20. Hell of a part time gig where do I sign up

    $150,000.00 as a parttime job that is more then most fans make in two years with fulltime jobs.

    What is the average age of a ref how many years does the average ref work?

    For that kind of cash they should be fulltime

    These guys have one heck of a hobby

  21. So if the lockout had not occurred, what is the likelihood there would have been a strike? I would like to know, as if the owners made the decision to lock out the refs in a case where otherwise it would have been status quo until a contract was negotiated, then the owners would be totally at fault for anything that happens with the replacements.

  22. The NFLRA should remember the history of the MLB Umps strike over a decade ago. They were locked out, as well, and most of those guys NEVER got their jobs.

    Refs need to remember that, while 0% of the people posting here have the skills/talent to be NFL players, I would guess the plurality of us could be NFL reps if properly trained. If you have above average intelligence and are in good physical condition…it ain’t that hard.

  23. Do I understand this right? The NFL wants full time refs but does not want them to have a pension?
    Makes sense. Corporate America wants to eliminate pensions for everybody. It only follows that we’ve got to eliminate Social Security next. A kinder and gentler world surely will come to be.

  24. I always thought these guys got paid little to no money and they did this as a hobby, but damn 150k a year sure is a damn nice hobby to have!

  25. sdelmonte says:Aug 30, 2012 11:44 AM

    So if the lockout had not occurred, what is the likelihood there would have been a strike? I would like to know, as if the owners made the decision to lock out the refs in a case where otherwise it would have been status quo until a contract was negotiated, then the owners would be totally at fault for anything that happens with the replacements.
    There almost certainly would have been a strike, and that would mean 1) no football at all, or 2) far worse refereeing than we’re seeing. If the refs are not willing to accept the league’s current generous offer, who believes they wouldn’t strike? Even if they wouldn’t have, how could the league be sure? This was the only way to ensure there would be a football season.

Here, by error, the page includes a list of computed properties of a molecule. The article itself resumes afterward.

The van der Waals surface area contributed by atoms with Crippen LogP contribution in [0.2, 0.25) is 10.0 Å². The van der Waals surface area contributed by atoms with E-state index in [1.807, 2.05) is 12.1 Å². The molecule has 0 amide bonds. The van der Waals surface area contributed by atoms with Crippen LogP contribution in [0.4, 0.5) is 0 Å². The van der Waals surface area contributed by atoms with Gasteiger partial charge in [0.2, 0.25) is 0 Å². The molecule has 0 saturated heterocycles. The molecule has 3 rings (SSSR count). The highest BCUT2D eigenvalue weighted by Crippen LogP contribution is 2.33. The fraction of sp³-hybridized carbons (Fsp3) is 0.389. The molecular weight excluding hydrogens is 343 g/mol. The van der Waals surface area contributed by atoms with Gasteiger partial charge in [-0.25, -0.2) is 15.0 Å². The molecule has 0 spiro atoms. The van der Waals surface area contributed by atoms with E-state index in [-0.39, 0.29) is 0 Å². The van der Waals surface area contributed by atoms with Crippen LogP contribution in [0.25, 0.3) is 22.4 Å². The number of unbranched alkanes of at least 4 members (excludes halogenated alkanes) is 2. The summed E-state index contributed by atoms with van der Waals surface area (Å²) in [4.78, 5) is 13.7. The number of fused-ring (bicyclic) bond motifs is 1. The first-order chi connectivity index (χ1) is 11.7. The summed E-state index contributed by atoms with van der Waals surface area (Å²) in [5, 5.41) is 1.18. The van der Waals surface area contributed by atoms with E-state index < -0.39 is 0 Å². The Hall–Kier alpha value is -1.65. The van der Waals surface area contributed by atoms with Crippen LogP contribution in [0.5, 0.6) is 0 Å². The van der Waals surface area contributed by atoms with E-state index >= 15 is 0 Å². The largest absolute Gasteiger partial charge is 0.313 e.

26. I honestly believe the NFLRA isn’t holding out because of the raise offer. I think they want all the accountability, added ref crews, and full time employment removed from the deal before they’re willing to talk.

    I absolutely agree that the refs should be full time. At least the high ranking refs of each crew. However, all the regular refs are a Union, and thus won’t allow anything they don’t like. As Florio (and others) have mentioned many of these refs have 150K+ jobs elsewhere. Which means being converted to full time with the NFL would be a pay cut and they aren’t willing to do it.

    I believe they are at an impasse that can only be surpassed by removing the NFLRA as a whole. Then the lower ranking refs who are willing at accept what the majority of the NFLRA wouldn’t could then apply individually.

    To bring about the changes the NFL wants (and needs) it may take a season or two to completely shake out and implement. This is why I hate workers unions. They are outdated, self-serving, and usually exist to protect poor quality workers from receiving exactly what they’ve earned: a pink slip.

  27. Well it took you a long time to do it, but you finally wrote a fair and balanced piece on this stalemate Mike. It’s not just about the NFL being greedy and wanting to have things their way. It’s about a group of partime employees wanting to be paid and treated like Full Time employees and resisting the idea that maybe it should become a full time job.

    I actually see more greed coming from the NFLRA on this issue. They seem to be saying “but look at how much money you guys are making” instead of negotiating based on what their services offer the league. It’s going to be painful watching the replacements, but at the end of the day if this leads to full time officials, I think it’s worth it. The officiating in this league is so bad at times it’s embarrasing. All you have to do is look at the Giant/Packer Playoff game last year to see how bad the regular officials are and how big of an effect they can have on a game. Full time officials are long overdue.